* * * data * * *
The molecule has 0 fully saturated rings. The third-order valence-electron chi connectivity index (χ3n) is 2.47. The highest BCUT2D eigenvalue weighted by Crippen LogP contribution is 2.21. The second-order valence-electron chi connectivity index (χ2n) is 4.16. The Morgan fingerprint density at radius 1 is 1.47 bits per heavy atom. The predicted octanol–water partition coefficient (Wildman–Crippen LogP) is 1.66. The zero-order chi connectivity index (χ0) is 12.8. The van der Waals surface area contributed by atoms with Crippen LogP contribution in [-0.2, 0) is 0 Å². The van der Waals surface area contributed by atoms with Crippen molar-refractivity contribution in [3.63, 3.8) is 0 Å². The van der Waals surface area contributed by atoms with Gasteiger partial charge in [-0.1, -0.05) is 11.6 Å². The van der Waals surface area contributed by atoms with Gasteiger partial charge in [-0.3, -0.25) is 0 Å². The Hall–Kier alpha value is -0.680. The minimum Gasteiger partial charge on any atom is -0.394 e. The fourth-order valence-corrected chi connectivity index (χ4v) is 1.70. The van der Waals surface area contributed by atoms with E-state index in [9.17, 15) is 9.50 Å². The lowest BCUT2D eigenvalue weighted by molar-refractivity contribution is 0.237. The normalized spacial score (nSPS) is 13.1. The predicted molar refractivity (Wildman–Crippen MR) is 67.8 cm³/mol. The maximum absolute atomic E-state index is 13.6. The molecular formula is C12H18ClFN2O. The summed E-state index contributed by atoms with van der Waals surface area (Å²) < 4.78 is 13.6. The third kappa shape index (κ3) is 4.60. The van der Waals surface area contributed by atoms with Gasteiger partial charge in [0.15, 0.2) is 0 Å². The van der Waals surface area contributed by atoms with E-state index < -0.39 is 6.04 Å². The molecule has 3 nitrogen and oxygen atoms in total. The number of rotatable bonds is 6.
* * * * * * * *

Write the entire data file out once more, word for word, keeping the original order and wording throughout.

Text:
The molecule has 0 fully saturated rings. The third-order valence-electron chi connectivity index (χ3n) is 2.47. The highest BCUT2D eigenvalue weighted by Crippen LogP contribution is 2.21. The second-order valence-electron chi connectivity index (χ2n) is 4.16. The Morgan fingerprint density at radius 1 is 1.47 bits per heavy atom. The predicted octanol–water partition coefficient (Wildman–Crippen LogP) is 1.66. The zero-order chi connectivity index (χ0) is 12.8. The van der Waals surface area contributed by atoms with Crippen LogP contribution in [-0.2, 0) is 0 Å². The van der Waals surface area contributed by atoms with Crippen molar-refractivity contribution in [3.63, 3.8) is 0 Å². The van der Waals surface area contributed by atoms with Gasteiger partial charge in [-0.1, -0.05) is 11.6 Å². The van der Waals surface area contributed by atoms with Gasteiger partial charge in [-0.3, -0.25) is 0 Å². The Hall–Kier alpha value is -0.680. The minimum Gasteiger partial charge on any atom is -0.394 e. The fourth-order valence-corrected chi connectivity index (χ4v) is 1.70. The van der Waals surface area contributed by atoms with E-state index in [9.17, 15) is 9.50 Å². The lowest BCUT2D eigenvalue weighted by molar-refractivity contribution is 0.237. The normalized spacial score (nSPS) is 13.1. The predicted molar refractivity (Wildman–Crippen MR) is 67.8 cm³/mol. The maximum absolute atomic E-state index is 13.6. The molecular formula is C12H18ClFN2O. The summed E-state index contributed by atoms with van der Waals surface area (Å²) < 4.78 is 13.6. The third kappa shape index (κ3) is 4.60. The van der Waals surface area contributed by atoms with Gasteiger partial charge in [0.15, 0.2) is 0 Å². The van der Waals surface area contributed by atoms with E-state index < -0.39 is 6.04 Å². The molecule has 3 nitrogen and oxygen atoms in total. The number of rotatable bonds is 6.